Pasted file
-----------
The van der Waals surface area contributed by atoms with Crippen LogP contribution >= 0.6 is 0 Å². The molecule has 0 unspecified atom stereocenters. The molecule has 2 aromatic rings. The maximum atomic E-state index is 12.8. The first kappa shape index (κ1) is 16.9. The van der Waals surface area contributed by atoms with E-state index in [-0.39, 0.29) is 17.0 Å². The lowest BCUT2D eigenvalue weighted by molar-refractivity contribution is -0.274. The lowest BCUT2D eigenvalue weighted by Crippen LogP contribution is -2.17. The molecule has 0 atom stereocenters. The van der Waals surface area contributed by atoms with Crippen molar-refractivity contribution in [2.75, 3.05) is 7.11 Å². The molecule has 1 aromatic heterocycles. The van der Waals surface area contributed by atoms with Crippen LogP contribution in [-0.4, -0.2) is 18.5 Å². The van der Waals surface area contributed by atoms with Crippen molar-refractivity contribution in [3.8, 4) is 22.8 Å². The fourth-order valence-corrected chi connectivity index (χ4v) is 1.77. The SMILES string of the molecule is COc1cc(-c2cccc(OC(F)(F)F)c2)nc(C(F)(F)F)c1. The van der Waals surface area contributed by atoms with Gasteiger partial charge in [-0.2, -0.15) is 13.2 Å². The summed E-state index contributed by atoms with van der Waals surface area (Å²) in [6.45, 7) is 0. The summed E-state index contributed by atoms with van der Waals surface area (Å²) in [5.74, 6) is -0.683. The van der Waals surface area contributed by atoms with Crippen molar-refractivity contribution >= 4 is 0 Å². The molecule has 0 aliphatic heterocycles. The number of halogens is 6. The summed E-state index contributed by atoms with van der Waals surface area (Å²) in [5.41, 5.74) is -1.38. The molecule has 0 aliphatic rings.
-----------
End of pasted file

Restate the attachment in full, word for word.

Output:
The van der Waals surface area contributed by atoms with Crippen LogP contribution >= 0.6 is 0 Å². The molecule has 0 unspecified atom stereocenters. The molecule has 2 aromatic rings. The maximum atomic E-state index is 12.8. The first kappa shape index (κ1) is 16.9. The van der Waals surface area contributed by atoms with E-state index in [-0.39, 0.29) is 17.0 Å². The lowest BCUT2D eigenvalue weighted by molar-refractivity contribution is -0.274. The lowest BCUT2D eigenvalue weighted by Crippen LogP contribution is -2.17. The molecule has 0 atom stereocenters. The van der Waals surface area contributed by atoms with Crippen molar-refractivity contribution in [2.75, 3.05) is 7.11 Å². The molecule has 1 aromatic heterocycles. The van der Waals surface area contributed by atoms with Crippen LogP contribution in [-0.4, -0.2) is 18.5 Å². The van der Waals surface area contributed by atoms with Crippen molar-refractivity contribution in [3.8, 4) is 22.8 Å². The fourth-order valence-corrected chi connectivity index (χ4v) is 1.77. The SMILES string of the molecule is COc1cc(-c2cccc(OC(F)(F)F)c2)nc(C(F)(F)F)c1. The van der Waals surface area contributed by atoms with Gasteiger partial charge in [-0.2, -0.15) is 13.2 Å². The summed E-state index contributed by atoms with van der Waals surface area (Å²) in [6.45, 7) is 0. The summed E-state index contributed by atoms with van der Waals surface area (Å²) in [5.74, 6) is -0.683. The van der Waals surface area contributed by atoms with Crippen molar-refractivity contribution >= 4 is 0 Å². The molecule has 0 aliphatic heterocycles. The number of halogens is 6. The summed E-state index contributed by atoms with van der Waals surface area (Å²) in [5.41, 5.74) is -1.38. The molecule has 0 aliphatic rings.